However, the S&P 500's nearly 45% surge since the March lows (NASDAQ is up almost 55 percent and the Dow has risen about 39 percent) has caused Wall Street firms to gloss over the pain of the financial crisis and return to business as usual. That's just plain depressing.
Here are just some of the the lessons not learned on Wall Street–I encourage you to add to the list and I'll update it if enough of you help me out!
1. Compensation is totally out of whack: It's not just the sheer obscenity of money made that is critical, it's also the way that money is divvied up within the firms. Forget about
2. Wall Street is STILL rife with conflicts: This is how one insider explained it to me: "Everyone knows that these big banks, including one that just delivered amazing earnings, use client information to their advantage all the time. But clients live with this fact because they are making enough money to rationalize the injustice."
3. Banks chase returns: It was sad to hear Morgan Stanley CEO John Mack say that now, after the firm missed the 45% rebound, MS would assume more risk. Isn't this what got Mack into trouble in 2006–diving into real estate and credit after a massive run up occurred? Mack said that the company will be "increasing capital commitments in a disciplined way," which is code for: "someone start trading like Goldman so I can retire in peace next year!"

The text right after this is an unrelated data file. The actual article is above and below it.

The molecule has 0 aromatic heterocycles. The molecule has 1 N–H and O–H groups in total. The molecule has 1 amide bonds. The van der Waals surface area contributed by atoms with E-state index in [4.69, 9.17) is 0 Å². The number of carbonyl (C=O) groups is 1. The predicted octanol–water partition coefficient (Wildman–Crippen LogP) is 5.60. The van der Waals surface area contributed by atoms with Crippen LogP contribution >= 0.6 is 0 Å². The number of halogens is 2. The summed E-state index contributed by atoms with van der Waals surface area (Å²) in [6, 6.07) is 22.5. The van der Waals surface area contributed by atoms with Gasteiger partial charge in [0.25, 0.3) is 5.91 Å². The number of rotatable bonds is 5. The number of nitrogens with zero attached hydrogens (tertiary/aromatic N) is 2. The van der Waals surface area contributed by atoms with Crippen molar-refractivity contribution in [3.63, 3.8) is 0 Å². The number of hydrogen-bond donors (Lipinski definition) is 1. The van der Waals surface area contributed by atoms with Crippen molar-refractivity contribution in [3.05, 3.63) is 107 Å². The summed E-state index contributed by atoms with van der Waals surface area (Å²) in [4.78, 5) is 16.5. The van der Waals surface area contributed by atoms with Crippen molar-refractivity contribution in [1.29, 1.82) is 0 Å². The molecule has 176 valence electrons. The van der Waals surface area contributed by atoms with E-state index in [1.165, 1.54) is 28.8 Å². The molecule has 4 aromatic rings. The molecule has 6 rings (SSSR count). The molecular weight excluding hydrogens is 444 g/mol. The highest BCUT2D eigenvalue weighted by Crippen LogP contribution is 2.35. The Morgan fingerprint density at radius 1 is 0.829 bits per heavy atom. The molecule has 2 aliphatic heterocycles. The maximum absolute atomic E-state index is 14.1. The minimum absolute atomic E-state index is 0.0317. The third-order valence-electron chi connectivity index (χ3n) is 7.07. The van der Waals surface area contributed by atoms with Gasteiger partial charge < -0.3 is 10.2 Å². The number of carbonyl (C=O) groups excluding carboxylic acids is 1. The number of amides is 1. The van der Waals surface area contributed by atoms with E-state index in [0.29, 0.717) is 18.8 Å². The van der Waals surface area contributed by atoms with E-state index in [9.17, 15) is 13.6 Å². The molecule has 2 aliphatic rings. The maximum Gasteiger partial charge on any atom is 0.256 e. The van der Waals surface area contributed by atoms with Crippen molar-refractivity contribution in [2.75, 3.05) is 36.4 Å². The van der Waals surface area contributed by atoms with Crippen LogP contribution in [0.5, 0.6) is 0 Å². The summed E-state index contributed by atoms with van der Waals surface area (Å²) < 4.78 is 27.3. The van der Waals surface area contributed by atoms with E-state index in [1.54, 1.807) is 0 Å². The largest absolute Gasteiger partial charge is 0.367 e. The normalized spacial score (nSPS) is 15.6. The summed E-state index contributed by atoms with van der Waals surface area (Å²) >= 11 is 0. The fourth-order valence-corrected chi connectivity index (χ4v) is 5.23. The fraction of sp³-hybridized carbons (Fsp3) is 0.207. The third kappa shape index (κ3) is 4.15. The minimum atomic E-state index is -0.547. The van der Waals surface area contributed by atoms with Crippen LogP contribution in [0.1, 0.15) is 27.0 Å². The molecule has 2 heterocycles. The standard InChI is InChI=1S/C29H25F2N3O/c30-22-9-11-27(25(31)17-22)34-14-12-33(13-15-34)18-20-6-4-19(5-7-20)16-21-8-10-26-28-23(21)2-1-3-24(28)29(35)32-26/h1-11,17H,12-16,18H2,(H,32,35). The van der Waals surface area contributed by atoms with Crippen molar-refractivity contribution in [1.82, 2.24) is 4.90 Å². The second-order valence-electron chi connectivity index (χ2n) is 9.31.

4. Institutional investors chase returns: One hedge fund guy recently said to another, "I'm going to buy Google!" When asked why, the soon-to-be Google owner actually said with a straight face, "I don't know anything about the company, but I need to be in on the action!"
5. Wall Street has no hubris: See my previous post, "Wall Street: Long Arrogance, Short Humility"
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